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2 COMMENTS

  1. Bonnie, thank you THANK YOU for sharing this. Great to hear about the ways in which your students benefited from attention to these noncognitive competencies. I makes me think of the longitudinal study work that we are engaged in at Big Picture Learning to examine the ways in which these play out in students’ lives after they graduate and become full fledged adult citizens. Soon there will be additional research papers published, but in the mean time, we have some preliminary (and VERY promising) data regarding how incorporating these design elements into school has powerful results – http://www.bigpicture.org/2013/05/big-picture-learning-high-school-alumni-report/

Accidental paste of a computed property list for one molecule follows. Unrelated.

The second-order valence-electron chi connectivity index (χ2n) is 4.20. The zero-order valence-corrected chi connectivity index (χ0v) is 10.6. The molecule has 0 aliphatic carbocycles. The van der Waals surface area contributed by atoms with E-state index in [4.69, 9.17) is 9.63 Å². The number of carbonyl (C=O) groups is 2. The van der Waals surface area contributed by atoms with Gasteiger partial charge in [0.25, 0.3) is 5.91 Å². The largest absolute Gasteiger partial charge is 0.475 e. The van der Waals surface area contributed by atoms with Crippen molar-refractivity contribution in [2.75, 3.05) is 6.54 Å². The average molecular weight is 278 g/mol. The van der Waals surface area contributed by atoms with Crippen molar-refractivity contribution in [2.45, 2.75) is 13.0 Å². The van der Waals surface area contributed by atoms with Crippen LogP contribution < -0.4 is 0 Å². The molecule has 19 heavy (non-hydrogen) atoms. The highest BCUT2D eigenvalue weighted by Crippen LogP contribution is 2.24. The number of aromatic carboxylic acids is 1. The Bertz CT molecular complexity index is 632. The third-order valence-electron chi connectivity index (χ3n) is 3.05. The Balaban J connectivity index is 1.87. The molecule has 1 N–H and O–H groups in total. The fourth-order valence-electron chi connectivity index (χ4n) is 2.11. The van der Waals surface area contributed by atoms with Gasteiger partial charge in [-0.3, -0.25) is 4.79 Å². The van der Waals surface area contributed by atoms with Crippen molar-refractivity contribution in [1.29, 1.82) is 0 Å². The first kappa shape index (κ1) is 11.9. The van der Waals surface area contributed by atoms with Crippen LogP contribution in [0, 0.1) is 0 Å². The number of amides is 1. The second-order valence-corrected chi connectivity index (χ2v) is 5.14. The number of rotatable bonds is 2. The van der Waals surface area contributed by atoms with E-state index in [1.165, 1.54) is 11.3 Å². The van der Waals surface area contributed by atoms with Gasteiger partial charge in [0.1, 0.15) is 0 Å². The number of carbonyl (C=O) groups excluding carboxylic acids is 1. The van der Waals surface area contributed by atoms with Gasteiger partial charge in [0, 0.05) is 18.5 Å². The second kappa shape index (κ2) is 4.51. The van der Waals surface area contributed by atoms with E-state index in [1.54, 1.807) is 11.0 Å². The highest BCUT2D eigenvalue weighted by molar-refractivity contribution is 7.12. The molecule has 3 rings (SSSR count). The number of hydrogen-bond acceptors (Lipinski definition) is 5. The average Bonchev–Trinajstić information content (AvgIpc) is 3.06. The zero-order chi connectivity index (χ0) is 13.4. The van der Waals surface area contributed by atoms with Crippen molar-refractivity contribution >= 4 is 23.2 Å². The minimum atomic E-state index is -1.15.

2. I was at that presentation long ago. We had begun the exact work at Frida Kahlo HS in LAUSD in 2005. It’s beautiful to hear it also became your focus. I’m retired now but Midas those days…